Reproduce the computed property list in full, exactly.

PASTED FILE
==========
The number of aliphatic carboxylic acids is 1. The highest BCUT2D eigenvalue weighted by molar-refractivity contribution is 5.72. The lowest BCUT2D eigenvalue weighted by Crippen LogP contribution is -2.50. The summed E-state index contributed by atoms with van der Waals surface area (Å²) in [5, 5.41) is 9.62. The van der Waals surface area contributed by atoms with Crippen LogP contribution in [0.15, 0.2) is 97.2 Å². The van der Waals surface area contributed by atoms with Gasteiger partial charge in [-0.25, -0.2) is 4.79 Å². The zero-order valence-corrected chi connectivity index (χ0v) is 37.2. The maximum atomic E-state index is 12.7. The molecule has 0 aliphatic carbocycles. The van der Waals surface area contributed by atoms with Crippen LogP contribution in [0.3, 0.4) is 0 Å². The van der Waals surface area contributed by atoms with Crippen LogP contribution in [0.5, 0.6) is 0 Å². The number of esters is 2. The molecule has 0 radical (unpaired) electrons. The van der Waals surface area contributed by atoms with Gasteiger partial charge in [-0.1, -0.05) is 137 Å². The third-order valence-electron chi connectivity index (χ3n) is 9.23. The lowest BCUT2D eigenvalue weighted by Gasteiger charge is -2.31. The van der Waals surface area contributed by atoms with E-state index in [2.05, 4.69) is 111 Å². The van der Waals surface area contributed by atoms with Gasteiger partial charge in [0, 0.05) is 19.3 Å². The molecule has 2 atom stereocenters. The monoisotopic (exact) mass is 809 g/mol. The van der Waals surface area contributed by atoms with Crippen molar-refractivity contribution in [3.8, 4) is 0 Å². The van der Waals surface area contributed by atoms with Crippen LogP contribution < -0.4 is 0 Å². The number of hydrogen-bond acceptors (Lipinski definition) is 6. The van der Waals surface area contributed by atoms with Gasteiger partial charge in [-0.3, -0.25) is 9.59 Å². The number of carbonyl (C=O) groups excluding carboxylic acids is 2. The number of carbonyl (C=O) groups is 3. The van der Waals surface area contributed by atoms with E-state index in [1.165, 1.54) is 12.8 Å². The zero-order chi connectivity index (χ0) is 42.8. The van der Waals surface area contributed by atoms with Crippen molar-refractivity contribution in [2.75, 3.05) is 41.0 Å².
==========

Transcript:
The number of aliphatic carboxylic acids is 1. The highest BCUT2D eigenvalue weighted by molar-refractivity contribution is 5.72. The lowest BCUT2D eigenvalue weighted by Crippen LogP contribution is -2.50. The summed E-state index contributed by atoms with van der Waals surface area (Å²) in [5, 5.41) is 9.62. The van der Waals surface area contributed by atoms with Crippen LogP contribution in [0.15, 0.2) is 97.2 Å². The van der Waals surface area contributed by atoms with Gasteiger partial charge in [-0.25, -0.2) is 4.79 Å². The zero-order valence-corrected chi connectivity index (χ0v) is 37.2. The maximum atomic E-state index is 12.7. The molecule has 0 aliphatic carbocycles. The van der Waals surface area contributed by atoms with Crippen LogP contribution in [0.3, 0.4) is 0 Å². The van der Waals surface area contributed by atoms with Crippen LogP contribution in [0.5, 0.6) is 0 Å². The number of esters is 2. The molecule has 0 radical (unpaired) electrons. The van der Waals surface area contributed by atoms with Gasteiger partial charge in [-0.1, -0.05) is 137 Å². The third-order valence-electron chi connectivity index (χ3n) is 9.23. The lowest BCUT2D eigenvalue weighted by Gasteiger charge is -2.31. The van der Waals surface area contributed by atoms with E-state index in [2.05, 4.69) is 111 Å². The van der Waals surface area contributed by atoms with Gasteiger partial charge in [0, 0.05) is 19.3 Å². The molecule has 2 atom stereocenters. The monoisotopic (exact) mass is 809 g/mol. The van der Waals surface area contributed by atoms with Crippen molar-refractivity contribution in [3.8, 4) is 0 Å². The van der Waals surface area contributed by atoms with Crippen LogP contribution < -0.4 is 0 Å². The number of hydrogen-bond acceptors (Lipinski definition) is 6. The van der Waals surface area contributed by atoms with Gasteiger partial charge in [-0.3, -0.25) is 9.59 Å². The number of carbonyl (C=O) groups excluding carboxylic acids is 2. The number of carbonyl (C=O) groups is 3. The van der Waals surface area contributed by atoms with E-state index in [1.165, 1.54) is 12.8 Å². The zero-order chi connectivity index (χ0) is 42.8. The van der Waals surface area contributed by atoms with Crippen molar-refractivity contribution in [2.75, 3.05) is 41.0 Å².